Cladistics - also called Phylogentic Systematics or Phylogenetic Taxonomy - is a method of classifying organisms by common ancestry, based on the branching of the evolutionary family tree. Cladistics is currently the most popular paradigm of phylogenetic classification in biological taxonomy. Based strictly on determining branching points in the ancestry of organisms, it establishes groups based on their shared, derived features (synapomorphies), while ignoring primitive features (plesiomorphies) inherited from ancestors. Organisms that share common ancestors (and therefore have similar features) are grouped into taxonomic groups called clades. Like Evolutionary Systematics (which it has currently supplanted) Cladism is a method of classification based on the evolutionary history of organisms, dividing organisms into meaningful groups and subgroups. It was developed by Willi Hennig, an entomologist, in 1950, but was not really accepted until the 1980s.
Clades can be represented in terms of a cladogram. A cladogram is a branching diagram that depicts species divergence from common ancestors. They show the distribution and origins of shared characteristics.
Cladistics is based on three principles:
Cladistic Phylogenetic Systematics acknowledges only Monophyletic groupings as valid. Paraphyletic groups (accepted in the Linnean hierarchy and in Evolutionary Systematics) and Polyphyletic groups are rejected as invalid, as is the whole Linenan hierarchy above genus rank (although sometimes taxa such as family etc are used in a more limited context)
Cladistics would seem at first to be more objective then the linnean and linnean-based systems, simply because in getting rid of higher taxa it also does away of the arbitrariness of whether a higher taxon is, say an order or a class.
Cladists believe that cladograms are testable hypotheses of phylogenetic relationships. Cladistic methodlogy can even be used to predict properties of yet-to-be discovered organisms.
A problem with the cladistic definition is that there is no certainty which features are unique to that group (diagnostic in other words) and possesed by the most recent common ancestor and which evolved later.
To give an example. When cladistics first came out there was a huge reaction against palaeontology. The fossil record was considered irrelevant to deducing the history and relationships of organisms. Some bright spark then came upon the idea that because birds and mammals have a number of metabolic and anatomical features in common (these being necessary in order for them to function as endotherms - warm-blooded animals) they must have descended from a single Most Recent Common Ancestor that was unrelated to all other (cold-blooded) reptiles. So the clade Haemothermia ("warm blooded") was coined. This strange concept appeared in some of the respectable scientific literature and was considred quite respectable for some time, although it received a humourous write up in New Scientist (I don't recall the volume number unfortunately).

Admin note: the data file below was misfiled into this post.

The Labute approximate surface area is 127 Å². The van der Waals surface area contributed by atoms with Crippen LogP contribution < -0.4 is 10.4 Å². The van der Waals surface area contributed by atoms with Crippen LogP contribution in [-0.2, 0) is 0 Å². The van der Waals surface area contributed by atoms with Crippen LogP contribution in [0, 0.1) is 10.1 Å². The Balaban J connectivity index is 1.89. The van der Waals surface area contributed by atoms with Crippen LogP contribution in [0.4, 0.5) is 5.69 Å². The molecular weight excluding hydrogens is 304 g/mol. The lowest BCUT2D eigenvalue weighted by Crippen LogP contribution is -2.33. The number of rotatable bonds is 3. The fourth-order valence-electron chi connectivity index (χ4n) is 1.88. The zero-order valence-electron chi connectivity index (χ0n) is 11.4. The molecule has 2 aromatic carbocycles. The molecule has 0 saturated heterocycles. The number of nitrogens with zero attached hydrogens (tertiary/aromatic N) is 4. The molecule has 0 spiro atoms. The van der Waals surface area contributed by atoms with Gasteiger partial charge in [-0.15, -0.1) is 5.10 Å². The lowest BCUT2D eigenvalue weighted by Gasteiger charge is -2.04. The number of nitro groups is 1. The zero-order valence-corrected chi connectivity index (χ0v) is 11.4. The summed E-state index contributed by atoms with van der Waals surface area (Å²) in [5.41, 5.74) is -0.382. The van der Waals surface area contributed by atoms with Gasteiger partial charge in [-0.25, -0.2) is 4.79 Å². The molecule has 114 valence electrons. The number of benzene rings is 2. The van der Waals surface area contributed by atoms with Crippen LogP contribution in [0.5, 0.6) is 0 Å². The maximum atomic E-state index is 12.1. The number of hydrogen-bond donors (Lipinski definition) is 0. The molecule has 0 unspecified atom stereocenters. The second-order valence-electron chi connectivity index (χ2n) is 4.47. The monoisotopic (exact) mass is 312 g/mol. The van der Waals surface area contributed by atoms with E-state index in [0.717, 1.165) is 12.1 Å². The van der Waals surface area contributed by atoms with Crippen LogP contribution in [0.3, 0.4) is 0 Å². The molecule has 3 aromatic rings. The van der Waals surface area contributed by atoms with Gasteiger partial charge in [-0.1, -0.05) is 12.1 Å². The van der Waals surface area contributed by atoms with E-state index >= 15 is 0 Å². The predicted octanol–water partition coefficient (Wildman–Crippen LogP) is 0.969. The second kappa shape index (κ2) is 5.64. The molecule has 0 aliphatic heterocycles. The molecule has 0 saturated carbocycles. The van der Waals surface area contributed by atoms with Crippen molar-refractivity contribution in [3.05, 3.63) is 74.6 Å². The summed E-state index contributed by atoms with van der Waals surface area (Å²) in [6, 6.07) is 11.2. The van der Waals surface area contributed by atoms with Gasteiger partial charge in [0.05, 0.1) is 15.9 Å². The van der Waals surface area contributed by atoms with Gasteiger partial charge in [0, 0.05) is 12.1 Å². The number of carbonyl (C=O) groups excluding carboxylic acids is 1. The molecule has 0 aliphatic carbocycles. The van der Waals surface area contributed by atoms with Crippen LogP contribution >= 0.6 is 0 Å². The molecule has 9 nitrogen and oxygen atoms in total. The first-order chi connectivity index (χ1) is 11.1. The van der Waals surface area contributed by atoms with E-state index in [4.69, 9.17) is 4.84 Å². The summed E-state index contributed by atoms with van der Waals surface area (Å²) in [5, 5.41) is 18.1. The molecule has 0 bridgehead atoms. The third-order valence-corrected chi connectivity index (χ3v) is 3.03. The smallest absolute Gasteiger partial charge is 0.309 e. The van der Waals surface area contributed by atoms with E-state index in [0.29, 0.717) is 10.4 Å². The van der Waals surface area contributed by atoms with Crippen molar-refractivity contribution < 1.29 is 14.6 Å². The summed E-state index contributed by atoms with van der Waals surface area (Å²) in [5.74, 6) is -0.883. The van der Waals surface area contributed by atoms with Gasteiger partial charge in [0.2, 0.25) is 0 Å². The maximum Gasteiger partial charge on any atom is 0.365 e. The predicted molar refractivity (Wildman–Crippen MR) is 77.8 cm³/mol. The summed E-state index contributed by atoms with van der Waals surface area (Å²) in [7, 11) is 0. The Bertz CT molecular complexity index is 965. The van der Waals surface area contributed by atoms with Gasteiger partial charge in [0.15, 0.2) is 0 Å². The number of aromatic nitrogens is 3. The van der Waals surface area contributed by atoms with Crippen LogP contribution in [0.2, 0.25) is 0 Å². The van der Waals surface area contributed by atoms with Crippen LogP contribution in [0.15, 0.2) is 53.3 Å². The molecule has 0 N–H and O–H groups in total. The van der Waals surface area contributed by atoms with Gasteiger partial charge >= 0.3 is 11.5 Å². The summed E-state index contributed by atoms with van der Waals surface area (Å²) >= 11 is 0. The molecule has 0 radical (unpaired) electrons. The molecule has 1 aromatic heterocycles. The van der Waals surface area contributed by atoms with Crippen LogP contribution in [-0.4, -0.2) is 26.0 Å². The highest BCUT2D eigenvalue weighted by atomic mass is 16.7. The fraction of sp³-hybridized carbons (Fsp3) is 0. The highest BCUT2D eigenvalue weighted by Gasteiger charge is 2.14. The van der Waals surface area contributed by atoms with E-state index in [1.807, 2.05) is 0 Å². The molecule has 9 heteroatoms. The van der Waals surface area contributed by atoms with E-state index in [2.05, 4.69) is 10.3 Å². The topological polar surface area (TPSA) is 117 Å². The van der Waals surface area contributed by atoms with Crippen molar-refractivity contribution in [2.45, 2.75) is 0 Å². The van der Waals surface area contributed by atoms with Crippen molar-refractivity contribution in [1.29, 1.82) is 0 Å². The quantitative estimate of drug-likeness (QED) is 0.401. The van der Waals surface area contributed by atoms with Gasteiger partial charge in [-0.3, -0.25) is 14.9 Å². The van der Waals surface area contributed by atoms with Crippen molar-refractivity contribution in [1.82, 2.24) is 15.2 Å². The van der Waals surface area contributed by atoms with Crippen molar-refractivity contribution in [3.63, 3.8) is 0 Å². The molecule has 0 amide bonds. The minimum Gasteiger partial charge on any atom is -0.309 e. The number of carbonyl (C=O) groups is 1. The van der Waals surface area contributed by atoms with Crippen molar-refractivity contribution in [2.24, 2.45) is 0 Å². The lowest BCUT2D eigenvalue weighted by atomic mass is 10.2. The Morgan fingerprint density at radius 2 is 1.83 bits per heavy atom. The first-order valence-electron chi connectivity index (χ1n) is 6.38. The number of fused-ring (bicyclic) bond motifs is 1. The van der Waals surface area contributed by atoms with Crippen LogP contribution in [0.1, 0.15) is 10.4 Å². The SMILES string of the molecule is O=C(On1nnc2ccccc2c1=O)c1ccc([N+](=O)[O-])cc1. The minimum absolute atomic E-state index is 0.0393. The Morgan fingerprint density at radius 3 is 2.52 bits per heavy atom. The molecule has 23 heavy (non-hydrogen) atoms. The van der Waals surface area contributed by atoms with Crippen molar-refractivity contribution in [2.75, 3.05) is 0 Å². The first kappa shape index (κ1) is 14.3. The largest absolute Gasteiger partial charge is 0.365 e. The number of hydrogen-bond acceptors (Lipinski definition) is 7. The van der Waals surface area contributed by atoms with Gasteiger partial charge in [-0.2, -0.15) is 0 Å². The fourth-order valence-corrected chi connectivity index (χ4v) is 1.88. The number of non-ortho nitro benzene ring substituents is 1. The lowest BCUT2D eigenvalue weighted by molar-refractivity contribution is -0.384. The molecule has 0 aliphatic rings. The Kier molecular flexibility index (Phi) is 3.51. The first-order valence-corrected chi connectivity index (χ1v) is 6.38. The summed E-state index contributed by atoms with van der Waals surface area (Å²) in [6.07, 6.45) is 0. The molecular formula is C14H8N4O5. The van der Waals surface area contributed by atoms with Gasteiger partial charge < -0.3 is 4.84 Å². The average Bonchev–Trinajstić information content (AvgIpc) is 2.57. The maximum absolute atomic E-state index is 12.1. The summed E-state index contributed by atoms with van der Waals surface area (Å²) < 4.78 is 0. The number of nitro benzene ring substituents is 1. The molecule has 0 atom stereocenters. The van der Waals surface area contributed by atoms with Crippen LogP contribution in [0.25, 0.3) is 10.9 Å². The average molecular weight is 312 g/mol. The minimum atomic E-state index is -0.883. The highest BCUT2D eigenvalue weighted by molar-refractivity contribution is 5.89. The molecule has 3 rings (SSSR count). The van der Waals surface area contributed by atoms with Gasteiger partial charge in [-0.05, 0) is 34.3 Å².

What this example proves is that depending on which charateristics we use, we have a different common ancestor. If metabolism is used birds and mammals are close cousins and crocodiles unrelated to each (the Haemothermia hypothesis). If skull and heart structure is used birds and crocodiles are close cousins, and mammals unrelated to each. (the standard hypothesis). This proves that despite being an attempt to construct a more "objective" system than the Linnean one, cladistics still has to fall back on the same subjectivity and arbitrariness.
Another illustration of difficulties facing cladistic methodology are given by vertebrate palaeontolgist Philippe Janvier (himself a dedicated cladist) in his book Early Vertebrates.
"Until the 1970s, discussions on interrelationships of major taxa were relatively simple to sum up. Since they were based on the consideration of a small number of characters. Most of them were 'pet characters' of one or another authority, and the 'minor' characters that contradicted them were regarded as homoplasies or simply not considered. With the advent of phylogenetic systematics, or cladistics, an increasingly large number of characters were taken into consideration for phylogeny reconstruction, but it was still possible to compare and discuss contradictory cladograms, since these were few. Since efficient cladistic computer programs came on the scene, the phylogenies, and the characters on which they are based have become so numerous that the task of comparing in detail the merits of respective phylogenies is now virtually impossible at the level of a general book such as this. This method of analysis of the characters, which no doubt will be in general use for a long time, is based on parsimony, and the only point that can be discussed by the average reader is the criterion of choice among a number of equally parsimonious trees. The consensus tree of these equally parsimonious trees produced by the computer is often the only result published by phylogeneticists, and it is generally not very informative. There are even instances of authors who have published only one of the 400 or 500 equally parsimonious trees they obtained, but without telling the reader! Moreover, the options Offered by current cladistic computer programs are numerous and the same data matrix may produce widely different sets of trees, depending on character weights, ordering of character states, etc. Less than ten years after the publication of the first computer-generated phylogenies of the major craniate groups, the discussion of the various competing phylogenies, character by character, has become quite difficult."
One particular illustration of how cladistics can go astray through excessive input of data (and suggestions on how to avoid this happenning) see Toby White's Crocodyliform Notes.